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all such rights and privileges as by law do or shall appertain unto them, or any of them ?'"
"king And Queen.
In the following year was passed an "Act for declaring the rights and liberties of the subject, and settling the succession of the Crown." (1 W. & M., Sess. ii. c. 2.) The preamble sets forth the declaration delivered by the Lords and Commons, to the Prince and Princess of Orange, 13th Feb., 1688, O. S., called the Bill of Rights, f containing a statement of the means by which King James II. had endeavoured to subvert the Protestant religion and the laws and liberties of the kingdom, and an assertion of their ancient rights and liberties. The first declaratory clause declares, that "All and singular the rights and liberties asserted and claimed in the said declaration, are the true, ancient, and indubitable rights and liberties of the people of this kingdom."
The two following clauses acknowledge the right of King William and Queen Mary to the throne, and provide a limitation and succession of the Crown.
The fourth clause provides, "That all and every person and persons that is, are, or shall be reconciled to, or shall hold communion with the See of Rome, or shall profess the Popish religion, or shall marry a Papist, shall be excluded, and be for ever incapable to inherit, possess, or enjoy the Crown and Government of this realm, and Ireland, and the dominions thereunto belonging, or any part of the same, or to have, use, or exercise any regal power, authority, or jurisdiction within the same; and in all and every such case or cases the people of these realms shall be, and are hereby absolved of their allegiance; and the said Crown and Government shall from time to time descend to, and be enjoyed by such person or persons, being Protestants, as should have inherited and enjoyed the same, in case the said person or persons, so reconciled, holding communion or professing, or marrying as aforesaid, were naturally dead."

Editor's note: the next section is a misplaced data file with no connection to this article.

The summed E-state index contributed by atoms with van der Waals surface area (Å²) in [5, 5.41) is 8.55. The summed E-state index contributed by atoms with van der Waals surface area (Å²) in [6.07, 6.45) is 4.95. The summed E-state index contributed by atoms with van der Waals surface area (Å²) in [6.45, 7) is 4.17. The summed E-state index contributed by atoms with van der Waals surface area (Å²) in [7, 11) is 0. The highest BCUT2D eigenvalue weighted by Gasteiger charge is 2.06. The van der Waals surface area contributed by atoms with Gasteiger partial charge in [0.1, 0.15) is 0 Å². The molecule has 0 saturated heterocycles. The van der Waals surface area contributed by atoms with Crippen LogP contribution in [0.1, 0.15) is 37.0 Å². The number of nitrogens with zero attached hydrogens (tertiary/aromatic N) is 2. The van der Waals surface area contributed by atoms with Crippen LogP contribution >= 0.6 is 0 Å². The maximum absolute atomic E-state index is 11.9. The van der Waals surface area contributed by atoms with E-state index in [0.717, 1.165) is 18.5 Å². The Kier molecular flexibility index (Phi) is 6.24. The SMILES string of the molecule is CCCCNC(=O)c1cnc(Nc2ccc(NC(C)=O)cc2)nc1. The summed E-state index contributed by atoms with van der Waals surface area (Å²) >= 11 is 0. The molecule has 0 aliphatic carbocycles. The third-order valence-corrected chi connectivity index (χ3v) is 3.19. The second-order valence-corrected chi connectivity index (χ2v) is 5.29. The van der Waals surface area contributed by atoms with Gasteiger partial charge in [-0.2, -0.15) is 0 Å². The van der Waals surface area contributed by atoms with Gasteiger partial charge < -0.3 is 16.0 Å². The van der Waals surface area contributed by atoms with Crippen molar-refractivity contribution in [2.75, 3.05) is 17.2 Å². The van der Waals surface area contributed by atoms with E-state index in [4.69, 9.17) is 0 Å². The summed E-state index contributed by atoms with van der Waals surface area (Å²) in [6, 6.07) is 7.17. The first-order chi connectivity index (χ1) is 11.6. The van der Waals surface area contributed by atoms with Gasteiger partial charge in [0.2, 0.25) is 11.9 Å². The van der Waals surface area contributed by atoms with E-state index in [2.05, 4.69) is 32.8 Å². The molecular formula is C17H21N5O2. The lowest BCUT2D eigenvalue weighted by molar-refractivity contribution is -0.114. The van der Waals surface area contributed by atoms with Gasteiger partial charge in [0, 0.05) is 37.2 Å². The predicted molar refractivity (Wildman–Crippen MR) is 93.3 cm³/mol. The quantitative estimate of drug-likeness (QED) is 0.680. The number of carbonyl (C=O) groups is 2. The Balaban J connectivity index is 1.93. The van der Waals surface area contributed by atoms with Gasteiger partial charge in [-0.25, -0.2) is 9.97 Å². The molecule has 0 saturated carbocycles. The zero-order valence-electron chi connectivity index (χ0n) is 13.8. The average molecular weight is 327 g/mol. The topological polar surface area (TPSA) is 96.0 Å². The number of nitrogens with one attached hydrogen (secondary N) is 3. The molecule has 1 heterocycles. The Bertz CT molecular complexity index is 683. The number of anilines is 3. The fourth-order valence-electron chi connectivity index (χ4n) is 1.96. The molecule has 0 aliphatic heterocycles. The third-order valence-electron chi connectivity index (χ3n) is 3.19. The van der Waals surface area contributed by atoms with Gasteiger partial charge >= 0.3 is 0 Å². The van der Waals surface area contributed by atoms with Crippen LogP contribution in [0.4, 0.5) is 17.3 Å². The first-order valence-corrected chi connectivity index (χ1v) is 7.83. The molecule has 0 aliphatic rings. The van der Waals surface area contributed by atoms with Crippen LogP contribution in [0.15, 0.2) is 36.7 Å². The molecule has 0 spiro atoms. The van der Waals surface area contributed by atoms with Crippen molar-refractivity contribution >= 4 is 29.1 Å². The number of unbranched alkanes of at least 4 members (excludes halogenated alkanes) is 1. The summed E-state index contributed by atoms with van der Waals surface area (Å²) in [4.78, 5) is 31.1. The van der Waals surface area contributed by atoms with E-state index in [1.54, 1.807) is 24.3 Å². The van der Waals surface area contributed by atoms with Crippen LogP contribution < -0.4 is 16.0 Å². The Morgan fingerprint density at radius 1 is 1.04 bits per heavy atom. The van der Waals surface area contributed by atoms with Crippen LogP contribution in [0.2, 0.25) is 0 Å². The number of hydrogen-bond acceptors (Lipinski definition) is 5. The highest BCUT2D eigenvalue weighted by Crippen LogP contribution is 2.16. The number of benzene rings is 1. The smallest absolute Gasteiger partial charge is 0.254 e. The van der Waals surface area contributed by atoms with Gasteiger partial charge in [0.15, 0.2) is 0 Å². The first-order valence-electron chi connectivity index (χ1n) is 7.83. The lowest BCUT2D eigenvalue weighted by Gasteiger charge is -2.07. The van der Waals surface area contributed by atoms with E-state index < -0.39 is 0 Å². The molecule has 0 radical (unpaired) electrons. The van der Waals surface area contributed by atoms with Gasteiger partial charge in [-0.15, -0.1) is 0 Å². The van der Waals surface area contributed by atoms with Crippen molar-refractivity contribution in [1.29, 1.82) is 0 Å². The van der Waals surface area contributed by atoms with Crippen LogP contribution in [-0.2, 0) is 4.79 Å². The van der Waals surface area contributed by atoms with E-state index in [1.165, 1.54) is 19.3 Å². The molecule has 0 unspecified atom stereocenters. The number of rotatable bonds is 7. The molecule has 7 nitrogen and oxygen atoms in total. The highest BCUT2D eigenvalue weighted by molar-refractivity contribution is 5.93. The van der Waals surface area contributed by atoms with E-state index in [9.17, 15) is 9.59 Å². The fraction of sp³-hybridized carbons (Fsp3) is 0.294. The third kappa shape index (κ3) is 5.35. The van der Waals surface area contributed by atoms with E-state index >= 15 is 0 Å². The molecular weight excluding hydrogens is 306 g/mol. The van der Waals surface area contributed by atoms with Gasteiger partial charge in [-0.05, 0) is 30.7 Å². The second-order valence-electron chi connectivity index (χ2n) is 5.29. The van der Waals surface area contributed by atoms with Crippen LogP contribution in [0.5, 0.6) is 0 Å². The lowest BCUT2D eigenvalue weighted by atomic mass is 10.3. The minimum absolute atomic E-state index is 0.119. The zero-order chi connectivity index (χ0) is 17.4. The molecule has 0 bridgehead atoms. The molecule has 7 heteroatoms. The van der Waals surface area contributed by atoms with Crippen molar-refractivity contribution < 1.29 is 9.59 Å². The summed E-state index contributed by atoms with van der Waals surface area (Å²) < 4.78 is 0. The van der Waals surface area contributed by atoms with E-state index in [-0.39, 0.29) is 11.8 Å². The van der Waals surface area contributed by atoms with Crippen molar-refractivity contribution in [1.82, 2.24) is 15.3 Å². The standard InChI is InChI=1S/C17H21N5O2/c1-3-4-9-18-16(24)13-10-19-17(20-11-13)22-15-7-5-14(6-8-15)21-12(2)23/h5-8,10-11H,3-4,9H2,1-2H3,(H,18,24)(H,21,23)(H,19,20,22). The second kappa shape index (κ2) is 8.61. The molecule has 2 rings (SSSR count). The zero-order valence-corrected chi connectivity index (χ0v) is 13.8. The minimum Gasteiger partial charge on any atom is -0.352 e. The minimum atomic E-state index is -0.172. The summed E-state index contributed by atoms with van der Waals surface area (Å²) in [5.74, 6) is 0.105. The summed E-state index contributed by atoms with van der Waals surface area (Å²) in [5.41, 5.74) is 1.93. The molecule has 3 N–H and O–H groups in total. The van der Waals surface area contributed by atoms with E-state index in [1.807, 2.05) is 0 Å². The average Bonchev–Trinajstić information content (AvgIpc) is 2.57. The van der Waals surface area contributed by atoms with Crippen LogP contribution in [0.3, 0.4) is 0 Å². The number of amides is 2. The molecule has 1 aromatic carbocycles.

The fifth clause provides, "That every King or Queen of these realms," of the age of twelve years, "shall on the first day of the Meeting of the first Parliament next after his or her coming to the Crown," or attaining the age of twelve years, as the case may be, "sitting on his or her throne in the House of Peers, in the presence of the Lords and Commons, therein assembled, or at his or her coronation, before such person or persons who shall administer the corona
• This provision was re-enacted by the eighth section of the " Act for an Union of the two Kingdoms of England and Scotland," 5th Anne, c. 8, A.d. 1706. By the fourth and fifth sections of that Act, the Sovereign is required at his accession to the crown to swear that he will inviolably maintain and preserve the settlement of the true Protestant religion as professed within the kingdom of Scotland at the time of the Union, with the government, worship, discipline, rights, and privileges of the Scotch Church, as established by the laws of Scotland in prosecution of the claim of right.
f One of its recitals begins thus:—" Whereas the said late King James the Second having abdicated the Government, and thereby the throne being vacant, his Highness the Prince of Orange, whom it hath pleased Almighty God to make the glorious instrument of delivering this kingdom from Popery and arbitrary power," &c.
tion oath to him or her, at the time of his or her taking the said oath, (which shall first happen,) make, subscribe, and audibly repeat the declaration * mentioned in the statute made in the thirtieth year of the reign of King Charles II., intituled, An Act for the more effectual preserving the King's person and Government, by disabling Papists from sitting in either House of Parliament." f
By the sixth clause, the assent of the King and Queen is given to the preceding; and they are enacted accordingly.
In the year 1700, after the deaths of Queen Mary, and of William, Duke of Gloucester, the only surviving issue of the Princess Anne of Denmark, the youngest daughter of James II., in pursuance of a recommendation from the throne that a further provision should be made for the succession of the Crown in the Protestant line, for the happiness of the nation, and for the security of the Protestant religion, the Stat. 12 and 13 Will. III. c. 2, called the Act of Settlement, was passed, "For the further limitation of the Crown, and better securing the rights and liberties of the subject." The first section limited the succession of the Crown to Princess Sophia, Electress and DuchessDowager of Hanover, daughter of the Princess Elizabeth, late Queen of Bohemia, daughter of King James I., and to the heirs of her body, being Protestants.